Bad enough are the scars and pain caused by wounds sustained on the battlefield or those brought on by diabetes. But making matters worse are the infection-causing bacteria found in wounds that sometimes lead to amputations or, even worse, death.
Killing bacteria is central to Monique van Hoek’s research, as she and her team, which includes Mason researcher Barney Bishop, have developed new antimicrobial peptides, or small chains of amino acids, that are able to disrupt the protective coating that surrounds bacteria.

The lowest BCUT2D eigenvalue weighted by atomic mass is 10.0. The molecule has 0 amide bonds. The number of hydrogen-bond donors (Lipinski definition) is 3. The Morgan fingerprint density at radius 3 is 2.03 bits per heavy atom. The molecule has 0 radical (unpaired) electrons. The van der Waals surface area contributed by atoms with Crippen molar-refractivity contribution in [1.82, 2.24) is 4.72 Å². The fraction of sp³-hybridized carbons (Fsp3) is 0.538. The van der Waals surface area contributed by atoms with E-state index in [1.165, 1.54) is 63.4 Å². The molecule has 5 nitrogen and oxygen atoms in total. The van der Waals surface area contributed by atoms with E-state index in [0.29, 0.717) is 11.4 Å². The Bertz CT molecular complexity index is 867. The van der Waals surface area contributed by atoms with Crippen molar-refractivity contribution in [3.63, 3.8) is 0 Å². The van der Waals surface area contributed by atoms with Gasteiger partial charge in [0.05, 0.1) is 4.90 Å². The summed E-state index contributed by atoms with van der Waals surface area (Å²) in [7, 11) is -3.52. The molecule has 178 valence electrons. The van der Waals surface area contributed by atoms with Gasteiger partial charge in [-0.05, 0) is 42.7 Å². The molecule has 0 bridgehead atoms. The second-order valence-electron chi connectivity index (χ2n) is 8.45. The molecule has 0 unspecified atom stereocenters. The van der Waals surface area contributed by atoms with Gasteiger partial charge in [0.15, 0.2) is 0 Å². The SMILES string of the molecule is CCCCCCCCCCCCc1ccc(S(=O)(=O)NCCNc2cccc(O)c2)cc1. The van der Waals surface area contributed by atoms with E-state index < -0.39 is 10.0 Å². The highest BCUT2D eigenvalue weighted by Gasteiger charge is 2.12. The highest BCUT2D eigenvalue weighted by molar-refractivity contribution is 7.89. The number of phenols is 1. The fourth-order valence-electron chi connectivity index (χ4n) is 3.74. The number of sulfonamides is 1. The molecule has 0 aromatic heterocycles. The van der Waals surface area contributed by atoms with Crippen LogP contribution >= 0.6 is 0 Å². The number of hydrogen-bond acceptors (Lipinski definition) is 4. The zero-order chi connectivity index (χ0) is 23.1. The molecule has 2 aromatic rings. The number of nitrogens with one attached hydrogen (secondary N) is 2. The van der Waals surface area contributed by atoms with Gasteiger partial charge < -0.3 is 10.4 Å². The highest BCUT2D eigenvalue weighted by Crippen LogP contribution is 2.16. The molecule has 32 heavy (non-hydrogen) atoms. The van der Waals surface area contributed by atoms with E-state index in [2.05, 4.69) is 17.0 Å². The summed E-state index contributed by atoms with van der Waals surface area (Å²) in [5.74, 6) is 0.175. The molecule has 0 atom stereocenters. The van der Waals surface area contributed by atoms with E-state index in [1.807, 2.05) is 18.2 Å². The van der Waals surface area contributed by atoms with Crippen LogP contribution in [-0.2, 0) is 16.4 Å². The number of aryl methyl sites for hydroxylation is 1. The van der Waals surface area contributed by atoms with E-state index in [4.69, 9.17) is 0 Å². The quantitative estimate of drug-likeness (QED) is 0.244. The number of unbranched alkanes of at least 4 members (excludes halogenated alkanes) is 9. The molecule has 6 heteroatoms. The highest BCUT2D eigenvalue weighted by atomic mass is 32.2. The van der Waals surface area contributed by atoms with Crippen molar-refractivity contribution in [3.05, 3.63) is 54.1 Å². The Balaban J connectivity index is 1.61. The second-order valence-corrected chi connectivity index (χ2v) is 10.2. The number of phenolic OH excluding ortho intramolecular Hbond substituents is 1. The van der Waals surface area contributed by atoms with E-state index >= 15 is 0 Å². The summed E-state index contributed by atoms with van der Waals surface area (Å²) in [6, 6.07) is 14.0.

Called biofilm, this biological armor makes bacteria resistant to antimicrobial agents such as antibiotics. “This is one reason why these wounds are difficult to treat,” says van Hoek, assistant professor in the College of Science’s School of Systems Biology and a researcher with the National Center for Biodefense and Infectious Diseases.
To reverse this resistance, van Hoek’s peptides were designed to hamper the formation of biofilm, thus making the bacteria easier to kill. Not stopping there, after the biofilm has been neutralized, the peptides are then able to attack and destroy the bacteria on their own. “We get a two-for-one impact here,” she says.
van Hoek and her team have already published six papers on their antimicrobial peptides. A seed grant from Mason’s College of Science provided funding for the project. Next, the team hopes to acquire additional funding to perform tests on animal models.